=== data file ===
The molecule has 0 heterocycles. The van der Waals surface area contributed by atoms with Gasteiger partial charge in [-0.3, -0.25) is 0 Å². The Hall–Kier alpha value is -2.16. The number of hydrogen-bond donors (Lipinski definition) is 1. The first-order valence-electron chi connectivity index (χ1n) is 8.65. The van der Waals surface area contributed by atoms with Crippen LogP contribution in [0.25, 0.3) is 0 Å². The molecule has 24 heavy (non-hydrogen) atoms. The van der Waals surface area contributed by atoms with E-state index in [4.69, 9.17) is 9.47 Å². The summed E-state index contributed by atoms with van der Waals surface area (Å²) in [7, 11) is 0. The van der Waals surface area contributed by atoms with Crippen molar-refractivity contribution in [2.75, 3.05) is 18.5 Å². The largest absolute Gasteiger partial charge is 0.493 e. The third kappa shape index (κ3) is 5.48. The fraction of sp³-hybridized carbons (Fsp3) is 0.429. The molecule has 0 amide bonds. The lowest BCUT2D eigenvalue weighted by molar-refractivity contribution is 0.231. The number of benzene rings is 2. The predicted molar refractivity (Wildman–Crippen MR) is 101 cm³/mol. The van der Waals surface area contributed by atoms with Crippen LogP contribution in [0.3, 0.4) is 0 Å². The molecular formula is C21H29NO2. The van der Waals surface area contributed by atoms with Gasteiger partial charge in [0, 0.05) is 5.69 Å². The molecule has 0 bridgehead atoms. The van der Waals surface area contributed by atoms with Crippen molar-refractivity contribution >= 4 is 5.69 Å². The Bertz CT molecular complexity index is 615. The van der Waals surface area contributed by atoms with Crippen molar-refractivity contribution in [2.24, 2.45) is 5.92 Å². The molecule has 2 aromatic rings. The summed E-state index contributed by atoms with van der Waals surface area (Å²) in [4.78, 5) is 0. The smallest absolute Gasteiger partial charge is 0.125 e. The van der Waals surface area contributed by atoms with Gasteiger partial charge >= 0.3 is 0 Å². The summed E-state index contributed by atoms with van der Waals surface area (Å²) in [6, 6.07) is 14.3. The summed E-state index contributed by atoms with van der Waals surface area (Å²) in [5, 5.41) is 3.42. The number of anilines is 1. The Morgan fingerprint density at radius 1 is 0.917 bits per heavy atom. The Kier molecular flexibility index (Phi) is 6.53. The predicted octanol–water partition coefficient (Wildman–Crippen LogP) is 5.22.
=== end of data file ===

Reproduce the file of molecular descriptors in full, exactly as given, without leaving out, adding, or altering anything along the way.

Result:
The molecule has 0 heterocycles. The van der Waals surface area contributed by atoms with Gasteiger partial charge in [-0.3, -0.25) is 0 Å². The Hall–Kier alpha value is -2.16. The number of hydrogen-bond donors (Lipinski definition) is 1. The first-order valence-electron chi connectivity index (χ1n) is 8.65. The van der Waals surface area contributed by atoms with Crippen LogP contribution in [0.25, 0.3) is 0 Å². The molecule has 24 heavy (non-hydrogen) atoms. The van der Waals surface area contributed by atoms with E-state index in [4.69, 9.17) is 9.47 Å². The summed E-state index contributed by atoms with van der Waals surface area (Å²) in [7, 11) is 0. The van der Waals surface area contributed by atoms with Crippen molar-refractivity contribution in [2.75, 3.05) is 18.5 Å². The largest absolute Gasteiger partial charge is 0.493 e. The third kappa shape index (κ3) is 5.48. The fraction of sp³-hybridized carbons (Fsp3) is 0.429. The molecule has 0 amide bonds. The lowest BCUT2D eigenvalue weighted by molar-refractivity contribution is 0.231. The number of benzene rings is 2. The predicted molar refractivity (Wildman–Crippen MR) is 101 cm³/mol. The van der Waals surface area contributed by atoms with Crippen LogP contribution in [0.3, 0.4) is 0 Å². The molecular formula is C21H29NO2. The van der Waals surface area contributed by atoms with Gasteiger partial charge in [0, 0.05) is 5.69 Å². The molecule has 0 bridgehead atoms. The van der Waals surface area contributed by atoms with Crippen molar-refractivity contribution >= 4 is 5.69 Å². The Bertz CT molecular complexity index is 615. The van der Waals surface area contributed by atoms with Crippen molar-refractivity contribution in [2.24, 2.45) is 5.92 Å². The molecule has 2 aromatic rings. The summed E-state index contributed by atoms with van der Waals surface area (Å²) in [4.78, 5) is 0. The smallest absolute Gasteiger partial charge is 0.125 e. The van der Waals surface area contributed by atoms with Gasteiger partial charge >= 0.3 is 0 Å². The summed E-state index contributed by atoms with van der Waals surface area (Å²) in [6, 6.07) is 14.3. The summed E-state index contributed by atoms with van der Waals surface area (Å²) in [5, 5.41) is 3.42. The number of anilines is 1. The Morgan fingerprint density at radius 1 is 0.917 bits per heavy atom. The Kier molecular flexibility index (Phi) is 6.53. The predicted octanol–water partition coefficient (Wildman–Crippen LogP) is 5.22.